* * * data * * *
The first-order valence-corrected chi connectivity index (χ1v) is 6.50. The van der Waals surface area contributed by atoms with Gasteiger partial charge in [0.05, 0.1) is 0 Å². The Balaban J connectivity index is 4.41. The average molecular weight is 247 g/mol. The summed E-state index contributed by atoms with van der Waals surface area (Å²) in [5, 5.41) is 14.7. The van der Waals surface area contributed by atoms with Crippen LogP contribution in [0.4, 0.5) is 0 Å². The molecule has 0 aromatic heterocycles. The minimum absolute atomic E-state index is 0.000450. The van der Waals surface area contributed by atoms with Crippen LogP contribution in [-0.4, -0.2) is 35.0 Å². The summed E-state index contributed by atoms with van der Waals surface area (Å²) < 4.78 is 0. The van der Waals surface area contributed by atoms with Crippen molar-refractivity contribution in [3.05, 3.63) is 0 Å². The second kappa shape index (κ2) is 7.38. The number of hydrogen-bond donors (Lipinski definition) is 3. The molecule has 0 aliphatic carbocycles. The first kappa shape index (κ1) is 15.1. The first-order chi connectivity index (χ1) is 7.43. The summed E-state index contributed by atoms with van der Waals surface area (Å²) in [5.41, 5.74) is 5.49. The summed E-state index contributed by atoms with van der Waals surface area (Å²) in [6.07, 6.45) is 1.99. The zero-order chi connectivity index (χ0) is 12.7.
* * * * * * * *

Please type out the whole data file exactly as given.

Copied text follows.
The first-order valence-corrected chi connectivity index (χ1v) is 6.50. The van der Waals surface area contributed by atoms with Gasteiger partial charge in [0.05, 0.1) is 0 Å². The Balaban J connectivity index is 4.41. The average molecular weight is 247 g/mol. The summed E-state index contributed by atoms with van der Waals surface area (Å²) in [5, 5.41) is 14.7. The van der Waals surface area contributed by atoms with Crippen LogP contribution in [0.4, 0.5) is 0 Å². The molecule has 0 aromatic heterocycles. The minimum absolute atomic E-state index is 0.000450. The van der Waals surface area contributed by atoms with Crippen LogP contribution in [-0.4, -0.2) is 35.0 Å². The summed E-state index contributed by atoms with van der Waals surface area (Å²) < 4.78 is 0. The van der Waals surface area contributed by atoms with Crippen molar-refractivity contribution in [3.05, 3.63) is 0 Å². The second kappa shape index (κ2) is 7.38. The number of hydrogen-bond donors (Lipinski definition) is 3. The molecule has 0 aliphatic carbocycles. The first kappa shape index (κ1) is 15.1. The first-order chi connectivity index (χ1) is 7.43. The summed E-state index contributed by atoms with van der Waals surface area (Å²) in [5.41, 5.74) is 5.49. The summed E-state index contributed by atoms with van der Waals surface area (Å²) in [6.07, 6.45) is 1.99. The zero-order chi connectivity index (χ0) is 12.7.